Moderate inter-sample variation was observed in a number of variables such as parasitaemia, (median 1.4%, range 0.7–9.9), blood volume (median 4.0 ml, range 2.0–8.0), haemoglobin density (median 10.4 g/dl, range 7.7–13.5) and duration of blood storage (median 4.5 h, range 2.2–102.0). These variables, study site and WBC-depletion method, were all fitted into a multivariate analysis of variance (linear regression) model to measure their relative contributions to the observed variation in the percentage of human DNA. The most significant determinant of the human DNA yield was the WBC depletion method used (F[3, 39] = 8.45, p = 0.00019). The only other variable which demonstrated a significant influence was parasitaemia (F[1,43]) = 4.32, p = 0.043). The multiple linear regression analysis (F[4,38] = 8.06, P = 0.000083) indicated that relative to the other approaches, the 3-method approach (Lymphoprep plus Plasmodipur plus anti-HLA1) was the most effective at reducing the percentage of human DNA (vs Lymphoprep plus anti-HLA1: coef = 4.45, se = 1.08 P = 0.0002; vs Plasmodipur: coef = 4.03, se = 0.90, P = 0.000064; vs Lymphoprep plus Plasmodipur coef = 2.32, se = 1.01, P = 0.027). High parasitaemia levels (coef = −3.34 se = 1.56, P = 0.039) also significantly reduced the percentage of human DNA. However, as illustrated in Figure 3, a large amount of variation determined by other unknown variables is observed in the correlation between parasitaemia and the percentage of human DNA. Thus, specific threshold parasitaemias for yielding human DNA percentages below a required threshold cannot be assigned.

Figure 3. Human DNA percentage post-purification with Lymphoprep plus Plasmodipur against parasitaemia in Burkina Faso.

The dashed line indicates the line of best fit. IRBC = Infected Red Blood Cell.

Although the Lymphoprep plus Plasmodipur plus anti-HLA1 approach was most efficient at removing WBCs, this was also the most laborious approach. In particular, the antibody stage was especially lengthy owing to multiple washing steps and two long incubation periods. The simplest and least laborious of all the procedures was the Plasmodipur filtration. With regards to cost, Plasmodipur filters and antibody/dynabeads both approximate £10–15 per sample, while the Lymphoprep step is vastly cheaper at approximately £0.14 per sample. The Lymphoprep step also enables the collection of the lymphocyte fraction for other, human genetic or immunological, studies. Thus, the three-step method may be the best option for studies with small sample size or highly critical samples, while the Lymphoprep and Plasmodipur approach was the most time- and cost-effective, and was therefore selected for the consecutive studies in Burkina Faso.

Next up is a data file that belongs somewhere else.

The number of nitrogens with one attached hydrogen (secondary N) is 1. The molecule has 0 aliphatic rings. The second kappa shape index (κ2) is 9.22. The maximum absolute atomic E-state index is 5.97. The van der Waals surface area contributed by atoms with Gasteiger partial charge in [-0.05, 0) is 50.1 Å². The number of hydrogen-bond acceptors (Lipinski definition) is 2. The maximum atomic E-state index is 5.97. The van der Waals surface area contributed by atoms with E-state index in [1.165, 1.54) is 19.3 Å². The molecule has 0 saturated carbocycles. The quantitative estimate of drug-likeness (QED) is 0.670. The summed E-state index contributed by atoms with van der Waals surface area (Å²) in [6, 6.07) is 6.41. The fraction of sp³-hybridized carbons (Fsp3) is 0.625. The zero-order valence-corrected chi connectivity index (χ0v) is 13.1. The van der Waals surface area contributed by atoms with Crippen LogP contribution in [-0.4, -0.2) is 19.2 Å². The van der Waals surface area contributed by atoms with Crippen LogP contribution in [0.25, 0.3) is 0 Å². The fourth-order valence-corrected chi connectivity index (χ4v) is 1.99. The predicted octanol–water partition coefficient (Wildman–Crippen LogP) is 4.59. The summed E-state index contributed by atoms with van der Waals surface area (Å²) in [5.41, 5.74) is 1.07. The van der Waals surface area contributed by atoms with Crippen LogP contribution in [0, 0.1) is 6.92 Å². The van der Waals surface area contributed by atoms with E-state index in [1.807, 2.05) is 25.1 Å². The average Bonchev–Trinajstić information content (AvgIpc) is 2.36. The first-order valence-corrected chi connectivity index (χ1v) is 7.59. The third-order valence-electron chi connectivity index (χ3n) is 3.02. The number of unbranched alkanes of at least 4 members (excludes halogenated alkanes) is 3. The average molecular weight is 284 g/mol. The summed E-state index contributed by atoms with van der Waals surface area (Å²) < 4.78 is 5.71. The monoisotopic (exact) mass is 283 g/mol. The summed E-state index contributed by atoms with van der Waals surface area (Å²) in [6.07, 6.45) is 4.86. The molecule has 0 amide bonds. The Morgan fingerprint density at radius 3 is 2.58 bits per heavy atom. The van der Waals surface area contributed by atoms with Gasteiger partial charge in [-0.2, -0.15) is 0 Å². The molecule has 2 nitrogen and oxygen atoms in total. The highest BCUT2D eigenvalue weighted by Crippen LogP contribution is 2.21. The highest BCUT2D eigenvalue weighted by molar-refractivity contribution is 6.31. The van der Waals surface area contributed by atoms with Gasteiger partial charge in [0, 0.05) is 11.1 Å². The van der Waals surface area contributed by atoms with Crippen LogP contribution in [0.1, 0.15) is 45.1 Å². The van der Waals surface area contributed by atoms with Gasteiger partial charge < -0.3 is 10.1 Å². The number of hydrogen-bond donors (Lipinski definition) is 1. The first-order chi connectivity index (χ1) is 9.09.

Assessment of Lymphoprep plus Plasmodipur in Burkina Faso

Seventy-six samples were collected, 30 from Colsamma, 17 from Ouezzin-ville and 29 from Sakaby. All samples were processed using the Lymphoprep plus Plamodipur approach. Relative to the Malian study, the distribution of human DNA levels was more skewed toward a lower percentage of human DNA (Figure 1b). Whilst the average human DNA in Mali was 46% (sd = 36.0), in Burkina Faso an average of 25% (sd = 28.4) was observed. Despite the eight-fold increase in sample size, the Burkina Faso dataset still demonstrated noticeable inter-sample variability in the presence of human DNA. Inter-sample variability was also observed for a number of variables: parasitaemia, (median 0.59%, range 0.12–4.44) blood volume (median 3.5 ml, range 2.0–8.0), haemoglobin density (median 11.0 g/dl, range 7.3–16) and duration of blood storage (median 3.0 h, range 1.1–8.3). These variables were fitted in a multivariate analysis of variance model to assess their contribution to the observed variation in the percentage of human DNA. Parasitaemia was the only variable that influenced the level of human DNA after WBC depletion (F[1,74] = 3.852, P = 0.044).